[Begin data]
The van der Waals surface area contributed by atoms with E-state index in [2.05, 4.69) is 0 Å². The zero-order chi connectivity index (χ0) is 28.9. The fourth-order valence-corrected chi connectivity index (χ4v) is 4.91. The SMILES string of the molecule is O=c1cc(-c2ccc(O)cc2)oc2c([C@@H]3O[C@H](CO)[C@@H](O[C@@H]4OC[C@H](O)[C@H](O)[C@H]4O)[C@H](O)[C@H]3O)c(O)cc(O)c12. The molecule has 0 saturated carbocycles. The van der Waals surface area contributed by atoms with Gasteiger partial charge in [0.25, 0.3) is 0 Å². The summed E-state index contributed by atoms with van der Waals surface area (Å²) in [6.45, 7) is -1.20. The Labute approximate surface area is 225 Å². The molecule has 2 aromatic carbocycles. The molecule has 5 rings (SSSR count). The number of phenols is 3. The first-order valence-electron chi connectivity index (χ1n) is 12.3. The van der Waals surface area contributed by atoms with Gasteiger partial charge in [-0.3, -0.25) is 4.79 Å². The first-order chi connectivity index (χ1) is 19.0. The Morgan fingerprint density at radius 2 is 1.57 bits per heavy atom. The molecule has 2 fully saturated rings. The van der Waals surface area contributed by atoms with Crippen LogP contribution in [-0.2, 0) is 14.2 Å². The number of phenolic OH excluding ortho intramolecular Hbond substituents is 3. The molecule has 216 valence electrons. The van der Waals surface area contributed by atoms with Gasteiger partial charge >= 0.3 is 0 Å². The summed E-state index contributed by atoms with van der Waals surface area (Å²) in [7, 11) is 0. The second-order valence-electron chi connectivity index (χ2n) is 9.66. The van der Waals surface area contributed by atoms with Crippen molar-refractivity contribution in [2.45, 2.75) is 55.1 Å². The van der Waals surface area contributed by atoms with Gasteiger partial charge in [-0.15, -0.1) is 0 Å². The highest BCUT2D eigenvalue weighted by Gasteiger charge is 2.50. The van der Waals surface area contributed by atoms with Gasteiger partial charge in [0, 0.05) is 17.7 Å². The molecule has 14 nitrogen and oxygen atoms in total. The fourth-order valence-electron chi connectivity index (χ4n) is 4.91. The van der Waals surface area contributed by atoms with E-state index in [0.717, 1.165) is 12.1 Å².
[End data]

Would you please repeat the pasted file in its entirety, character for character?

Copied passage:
The van der Waals surface area contributed by atoms with E-state index in [2.05, 4.69) is 0 Å². The zero-order chi connectivity index (χ0) is 28.9. The fourth-order valence-corrected chi connectivity index (χ4v) is 4.91. The SMILES string of the molecule is O=c1cc(-c2ccc(O)cc2)oc2c([C@@H]3O[C@H](CO)[C@@H](O[C@@H]4OC[C@H](O)[C@H](O)[C@H]4O)[C@H](O)[C@H]3O)c(O)cc(O)c12. The molecule has 0 saturated carbocycles. The van der Waals surface area contributed by atoms with Gasteiger partial charge in [0.25, 0.3) is 0 Å². The summed E-state index contributed by atoms with van der Waals surface area (Å²) in [6.45, 7) is -1.20. The Labute approximate surface area is 225 Å². The molecule has 2 aromatic carbocycles. The molecule has 5 rings (SSSR count). The number of phenols is 3. The first-order valence-electron chi connectivity index (χ1n) is 12.3. The van der Waals surface area contributed by atoms with Gasteiger partial charge in [-0.3, -0.25) is 4.79 Å². The first-order chi connectivity index (χ1) is 19.0. The Morgan fingerprint density at radius 2 is 1.57 bits per heavy atom. The molecule has 2 fully saturated rings. The van der Waals surface area contributed by atoms with Crippen LogP contribution in [-0.2, 0) is 14.2 Å². The number of phenolic OH excluding ortho intramolecular Hbond substituents is 3. The molecule has 216 valence electrons. The van der Waals surface area contributed by atoms with Gasteiger partial charge >= 0.3 is 0 Å². The summed E-state index contributed by atoms with van der Waals surface area (Å²) in [7, 11) is 0. The second-order valence-electron chi connectivity index (χ2n) is 9.66. The van der Waals surface area contributed by atoms with Crippen molar-refractivity contribution in [2.45, 2.75) is 55.1 Å². The van der Waals surface area contributed by atoms with Gasteiger partial charge in [-0.15, -0.1) is 0 Å². The highest BCUT2D eigenvalue weighted by Gasteiger charge is 2.50. The van der Waals surface area contributed by atoms with Gasteiger partial charge in [0, 0.05) is 17.7 Å². The molecule has 14 nitrogen and oxygen atoms in total. The fourth-order valence-electron chi connectivity index (χ4n) is 4.91. The van der Waals surface area contributed by atoms with E-state index in [0.717, 1.165) is 12.1 Å².